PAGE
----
Our tax system asks too much of those with little, and too little of those with much.
You may recall that our tax system got a major overhaul in the 2010 Budget, with income tax rates going down while GST went up. This changed substantially the shares of tax revenue being paid by poor people and by rich people. Poor people pay for more of the government than they used to, while rich people pay for less.
Under this new structure, low income New Zealanders also have to pay more total tax, combining income tax and GST, than they would pay in other rich countries, while high income New Zealanders pay a lot less.
This calls into question National’s claim that its goal was to kickstart the economy by helping everyday folk get ahead. If that is the goal, why hit ordinary folk with a bigger tax bill than they would get elsewhere, while giving the elite a smaller one?
Even before 2010, New Zealand’s GST was one of the biggest consumption taxes in the OECD. Our GST is big, despite its quite low maximum rate, because we charge it on just about everything. Most other countries give GST discounts, sometimes waiving the tax entirely, on items like non-restaurant food, public transport, books, some health and education expenses, and so on. Now that GST has gone up from 12.5% to 15%, it is close to the biggest consumption tax in the developed world.
This matters because consumption taxes are regressive. That is, poor people lose a bigger proportion of their income in GST than rich people. New Zealand’s consumption tax is especially regressive, because many of the tax reductions that other countries provide are for goods and services more likely to be bought by people with modest incomes.
To balance that out, we might expect an unusually progressive income tax system, right? Sadly, no. At very low incomes, New Zealand’s taxes are a little above the OECD average, as many OECD countries, unlike New Zealand, have an initial zero tax bracket or personal exemption.
But for high incomes, our overall “tax wedge” (which includes all income taxes and social security taxes, whether nominally employee-paid or niminally employer-paid) is the lowest in the developed world. And while it is true that New Zealand’s top rate kicks in earlier than in some other countries, KPMG calculated that New Zealand’s overall tax wedge on incomes of US$100,000 and US$300,000 are among the three lowest in the OECD.
This means our income taxes are less progressive than many others in the developed world, too.
Each of these individual elements has a reasonable justification when considered on its own. Our GST is big because it is efficient, with no deductions that sometimes create tricky boundary disputes. Efficiency is a good thing. And our income tax is fairly flat and also low at the top end in order to provide the maximum reward for success and the least distortion to pure economic incentives. Distortion is a bad thing, and getting incentives right is good.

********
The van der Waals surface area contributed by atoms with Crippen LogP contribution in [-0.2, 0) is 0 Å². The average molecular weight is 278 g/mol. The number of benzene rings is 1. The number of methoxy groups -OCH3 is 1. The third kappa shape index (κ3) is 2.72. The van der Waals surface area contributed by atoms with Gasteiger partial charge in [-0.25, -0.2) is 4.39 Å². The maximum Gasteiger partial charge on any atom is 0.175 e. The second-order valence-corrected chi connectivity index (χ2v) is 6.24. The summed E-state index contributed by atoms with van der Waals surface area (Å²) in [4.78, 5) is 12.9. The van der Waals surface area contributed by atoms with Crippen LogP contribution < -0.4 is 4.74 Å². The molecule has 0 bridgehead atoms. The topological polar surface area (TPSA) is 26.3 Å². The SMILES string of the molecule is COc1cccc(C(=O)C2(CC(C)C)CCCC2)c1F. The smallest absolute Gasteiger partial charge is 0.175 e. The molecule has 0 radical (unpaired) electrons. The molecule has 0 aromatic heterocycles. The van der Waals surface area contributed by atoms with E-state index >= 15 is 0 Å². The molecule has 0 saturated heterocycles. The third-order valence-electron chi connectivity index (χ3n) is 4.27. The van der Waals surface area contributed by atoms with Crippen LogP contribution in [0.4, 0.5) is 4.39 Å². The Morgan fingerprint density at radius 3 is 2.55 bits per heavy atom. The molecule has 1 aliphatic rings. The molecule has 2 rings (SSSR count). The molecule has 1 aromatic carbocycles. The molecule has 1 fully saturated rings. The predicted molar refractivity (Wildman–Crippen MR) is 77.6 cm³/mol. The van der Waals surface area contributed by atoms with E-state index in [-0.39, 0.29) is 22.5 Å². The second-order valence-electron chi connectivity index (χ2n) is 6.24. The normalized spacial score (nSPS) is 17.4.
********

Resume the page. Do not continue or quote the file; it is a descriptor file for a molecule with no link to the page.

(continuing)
But when we are assessing the tax system as a whole, we need to consider these elements not individually but in combination. There are goods and evils that an entire tax system can produce quite apart from technical issues of efficiency, distortion, and so on in any particular tax.
A heavy, regressive consumption tax combined with a light, not very progressive income tax is not a recipe for helping ordinary New Zealanders get ahead. Our tax system, as a whole, keeps ordinary folk scratching to make ends meet, while charging New Zealand’s elite relatively little. In fact, the overall rate of tax that a low income person pays is little different to that of a rich person.
People on low incomes pay more overall tax, combining income and consumption taxes, in New Zealand than they would in Australia or the UK (or many other countries). But people on high incomes pay less here than they would pay in either of those places, or almost anywhere else in the OECD.
If you were to factor in capital gains taxes, or lack thereof in New Zealand, the disparity would be bigger again.
This structure causes many bad outcomes, including:
- In welfare terms, it is an inefficient way to raise revenue for the social services New Zealanders overwhelmingly want the government to provide.
- The relatively flat overall tax scale is relatively inefficient at stimulating demand in the economy.
- This tax structure limits social mobility, and works against the idea that hard work and talent are the only causes of success in this world.
Our tax structure makes it easier for those who are already ahead to stay ahead, and makes it harder for those with few resources to catch up. New Zealanders pride themselves on living in a meritocracy, but this set of tax policies makes New Zealand society less merit-based than it once was, or than it could be tomorrow.
One obvious solution is to substantially cut income taxes at the low end.
But if we did that there would be not enough money to fund social services. That would lead to large increases in user charges, which surveys show New Zealanders oppose strongly. We need better solutions than this, less like a lolly scramble and more like an actual meal. That is the challenge for the opposition parties.
Note: The charts in this post are from my book The New New Zealand Tax System, which also provides data and more explanation around all the figures I cite here.